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Ammonoids (commonly, but colloquially, known as ammonites) were a type of prehistoric cephalopod related to todays nautiloids. While they all followed a similar body plan of a (usually spiral shaped) shell and an octopus like body, there was still a ton of diversity. Like trilobites, there were many, many species, which survived for millions of years. Also like trilobites, ammonoids are often used as references to tell how old a fossil is.
So for this set I have finally completed a project that I have been wanting to build since the time of the ammonites! This is actually only the third or fourth time that I have figured out a workable design for the shell, and only the second one that I have successfully turned it into a full ammonite*. This is actually the most realistic AND the largest one that I have ever made. The piece count is 1,399 pieces, and I estimate that, with the display stand (which IS part of the set), the dimensions of the set are about 1 1/4 foot long by 10 inches wide. The appendages (if there are any marine biologists/paleontologists reading this, what were their appendages called?) are all posable, but I put them in the position of grasping a trilobite for food. The base includes seaweed pieces, prehistoric corals/sponges, two bivalves (clams), a crustacean, and lots of fish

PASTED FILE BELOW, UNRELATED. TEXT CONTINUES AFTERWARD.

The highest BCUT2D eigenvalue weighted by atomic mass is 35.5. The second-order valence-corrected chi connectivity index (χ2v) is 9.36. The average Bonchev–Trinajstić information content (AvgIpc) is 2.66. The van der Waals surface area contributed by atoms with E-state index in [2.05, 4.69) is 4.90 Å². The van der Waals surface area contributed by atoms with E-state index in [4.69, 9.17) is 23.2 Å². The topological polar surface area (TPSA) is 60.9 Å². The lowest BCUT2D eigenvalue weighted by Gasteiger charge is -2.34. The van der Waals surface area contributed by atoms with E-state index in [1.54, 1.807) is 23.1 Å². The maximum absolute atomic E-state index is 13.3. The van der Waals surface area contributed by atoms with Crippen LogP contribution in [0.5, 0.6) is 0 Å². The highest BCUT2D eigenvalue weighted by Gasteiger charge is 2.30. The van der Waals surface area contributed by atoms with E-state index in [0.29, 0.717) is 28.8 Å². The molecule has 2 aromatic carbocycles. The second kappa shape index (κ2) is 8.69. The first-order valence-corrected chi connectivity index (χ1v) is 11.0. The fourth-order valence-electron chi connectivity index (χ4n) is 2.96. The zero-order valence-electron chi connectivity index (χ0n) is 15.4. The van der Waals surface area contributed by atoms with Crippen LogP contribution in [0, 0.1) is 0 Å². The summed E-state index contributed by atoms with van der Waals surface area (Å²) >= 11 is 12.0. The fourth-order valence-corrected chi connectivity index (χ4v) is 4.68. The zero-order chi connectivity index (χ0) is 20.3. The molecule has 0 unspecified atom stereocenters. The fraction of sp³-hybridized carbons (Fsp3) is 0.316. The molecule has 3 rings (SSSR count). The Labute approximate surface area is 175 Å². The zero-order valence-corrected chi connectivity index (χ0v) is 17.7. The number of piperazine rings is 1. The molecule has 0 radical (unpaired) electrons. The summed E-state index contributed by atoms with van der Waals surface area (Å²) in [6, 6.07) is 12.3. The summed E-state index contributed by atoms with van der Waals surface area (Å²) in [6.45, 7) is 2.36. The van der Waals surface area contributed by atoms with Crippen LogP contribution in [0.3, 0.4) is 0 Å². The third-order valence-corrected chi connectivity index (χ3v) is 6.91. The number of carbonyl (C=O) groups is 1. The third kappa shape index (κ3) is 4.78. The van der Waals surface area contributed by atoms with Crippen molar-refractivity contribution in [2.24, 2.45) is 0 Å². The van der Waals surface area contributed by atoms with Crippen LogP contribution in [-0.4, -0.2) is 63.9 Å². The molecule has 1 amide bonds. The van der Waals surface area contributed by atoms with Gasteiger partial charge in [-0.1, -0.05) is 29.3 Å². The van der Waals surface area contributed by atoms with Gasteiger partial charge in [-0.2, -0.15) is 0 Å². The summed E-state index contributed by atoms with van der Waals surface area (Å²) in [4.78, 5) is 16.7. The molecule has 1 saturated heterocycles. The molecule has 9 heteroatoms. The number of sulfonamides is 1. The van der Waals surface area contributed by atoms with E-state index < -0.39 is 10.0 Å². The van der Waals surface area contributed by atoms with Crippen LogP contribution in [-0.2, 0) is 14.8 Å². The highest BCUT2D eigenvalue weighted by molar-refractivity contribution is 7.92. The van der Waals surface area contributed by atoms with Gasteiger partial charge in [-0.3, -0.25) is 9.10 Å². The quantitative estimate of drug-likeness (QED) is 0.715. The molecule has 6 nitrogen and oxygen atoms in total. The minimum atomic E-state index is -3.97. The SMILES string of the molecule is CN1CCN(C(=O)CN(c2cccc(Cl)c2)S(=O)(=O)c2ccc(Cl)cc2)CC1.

I think that the above model would make a great set because ammonites (ammonoids) are actually one of the surprisingly few prehistoric ocean animals that lots of people have heard of. I have done quite a bit of research myself, but anyone else reading this likely has never heard of Dunkleosteus, eurypterids, Opibinia regalis, Pikaia gracilens, or several others. My point is, this model should be made a set because I hope it will cause more people to want to learn about the more obscure prehistoric aquatic animals, not just the big, famous marine reptiles such as the mosasaurs. As I said earlier, I built this just because of a long term obsession with doing so.
*My first completed one can be found in my Animals of the Cambrian project.